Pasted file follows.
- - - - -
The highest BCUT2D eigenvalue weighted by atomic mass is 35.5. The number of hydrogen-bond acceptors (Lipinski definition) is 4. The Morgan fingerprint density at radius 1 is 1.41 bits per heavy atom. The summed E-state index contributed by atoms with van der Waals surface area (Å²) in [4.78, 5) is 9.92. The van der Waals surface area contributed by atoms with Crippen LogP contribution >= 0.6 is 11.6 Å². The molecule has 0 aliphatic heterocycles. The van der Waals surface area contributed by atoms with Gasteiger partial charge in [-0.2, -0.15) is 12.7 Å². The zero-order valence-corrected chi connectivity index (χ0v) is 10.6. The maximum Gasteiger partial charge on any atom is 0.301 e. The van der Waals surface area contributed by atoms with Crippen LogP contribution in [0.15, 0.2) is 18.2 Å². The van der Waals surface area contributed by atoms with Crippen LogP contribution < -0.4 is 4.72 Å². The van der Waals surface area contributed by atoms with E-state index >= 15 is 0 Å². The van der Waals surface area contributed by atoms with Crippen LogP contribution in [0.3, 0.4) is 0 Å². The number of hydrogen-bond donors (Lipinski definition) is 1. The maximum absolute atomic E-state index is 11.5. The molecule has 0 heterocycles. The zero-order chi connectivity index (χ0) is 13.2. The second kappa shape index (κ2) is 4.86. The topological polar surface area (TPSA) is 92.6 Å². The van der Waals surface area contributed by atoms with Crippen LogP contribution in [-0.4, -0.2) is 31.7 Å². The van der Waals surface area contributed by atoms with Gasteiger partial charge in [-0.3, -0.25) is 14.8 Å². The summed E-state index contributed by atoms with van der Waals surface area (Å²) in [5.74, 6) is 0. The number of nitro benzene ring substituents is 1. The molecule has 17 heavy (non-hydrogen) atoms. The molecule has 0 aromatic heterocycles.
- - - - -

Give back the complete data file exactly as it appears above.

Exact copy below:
The highest BCUT2D eigenvalue weighted by atomic mass is 35.5. The number of hydrogen-bond acceptors (Lipinski definition) is 4. The Morgan fingerprint density at radius 1 is 1.41 bits per heavy atom. The summed E-state index contributed by atoms with van der Waals surface area (Å²) in [4.78, 5) is 9.92. The van der Waals surface area contributed by atoms with Crippen LogP contribution >= 0.6 is 11.6 Å². The molecule has 0 aliphatic heterocycles. The van der Waals surface area contributed by atoms with Gasteiger partial charge in [-0.2, -0.15) is 12.7 Å². The zero-order valence-corrected chi connectivity index (χ0v) is 10.6. The maximum Gasteiger partial charge on any atom is 0.301 e. The van der Waals surface area contributed by atoms with Crippen LogP contribution in [0.15, 0.2) is 18.2 Å². The van der Waals surface area contributed by atoms with Crippen LogP contribution < -0.4 is 4.72 Å². The van der Waals surface area contributed by atoms with E-state index >= 15 is 0 Å². The van der Waals surface area contributed by atoms with Crippen LogP contribution in [0.3, 0.4) is 0 Å². The number of hydrogen-bond donors (Lipinski definition) is 1. The maximum absolute atomic E-state index is 11.5. The molecule has 0 heterocycles. The zero-order chi connectivity index (χ0) is 13.2. The second kappa shape index (κ2) is 4.86. The topological polar surface area (TPSA) is 92.6 Å². The van der Waals surface area contributed by atoms with Crippen LogP contribution in [-0.4, -0.2) is 31.7 Å². The van der Waals surface area contributed by atoms with Gasteiger partial charge in [-0.3, -0.25) is 14.8 Å². The summed E-state index contributed by atoms with van der Waals surface area (Å²) in [5.74, 6) is 0. The number of nitro benzene ring substituents is 1. The molecule has 17 heavy (non-hydrogen) atoms. The molecule has 0 aromatic heterocycles.